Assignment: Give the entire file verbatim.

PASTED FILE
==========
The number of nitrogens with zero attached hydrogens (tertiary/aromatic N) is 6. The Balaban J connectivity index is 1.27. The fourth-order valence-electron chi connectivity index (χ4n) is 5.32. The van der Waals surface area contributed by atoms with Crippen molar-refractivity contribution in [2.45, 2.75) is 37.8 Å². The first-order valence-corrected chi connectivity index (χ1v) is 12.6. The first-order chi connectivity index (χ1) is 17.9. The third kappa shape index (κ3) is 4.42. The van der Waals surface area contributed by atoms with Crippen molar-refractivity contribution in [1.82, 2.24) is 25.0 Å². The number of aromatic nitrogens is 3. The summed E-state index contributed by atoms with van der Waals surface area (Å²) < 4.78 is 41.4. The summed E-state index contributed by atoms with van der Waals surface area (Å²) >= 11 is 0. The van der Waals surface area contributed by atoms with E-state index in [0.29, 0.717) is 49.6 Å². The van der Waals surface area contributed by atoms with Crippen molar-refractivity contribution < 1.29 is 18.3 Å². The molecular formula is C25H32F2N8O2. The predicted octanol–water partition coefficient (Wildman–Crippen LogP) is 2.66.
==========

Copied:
The number of nitrogens with zero attached hydrogens (tertiary/aromatic N) is 6. The Balaban J connectivity index is 1.27. The fourth-order valence-electron chi connectivity index (χ4n) is 5.32. The van der Waals surface area contributed by atoms with Crippen molar-refractivity contribution in [2.45, 2.75) is 37.8 Å². The first-order valence-corrected chi connectivity index (χ1v) is 12.6. The first-order chi connectivity index (χ1) is 17.9. The third kappa shape index (κ3) is 4.42. The van der Waals surface area contributed by atoms with Crippen molar-refractivity contribution in [1.82, 2.24) is 25.0 Å². The number of aromatic nitrogens is 3. The summed E-state index contributed by atoms with van der Waals surface area (Å²) < 4.78 is 41.4. The summed E-state index contributed by atoms with van der Waals surface area (Å²) >= 11 is 0. The van der Waals surface area contributed by atoms with E-state index in [0.29, 0.717) is 49.6 Å². The van der Waals surface area contributed by atoms with Crippen molar-refractivity contribution < 1.29 is 18.3 Å². The molecular formula is C25H32F2N8O2. The predicted octanol–water partition coefficient (Wildman–Crippen LogP) is 2.66.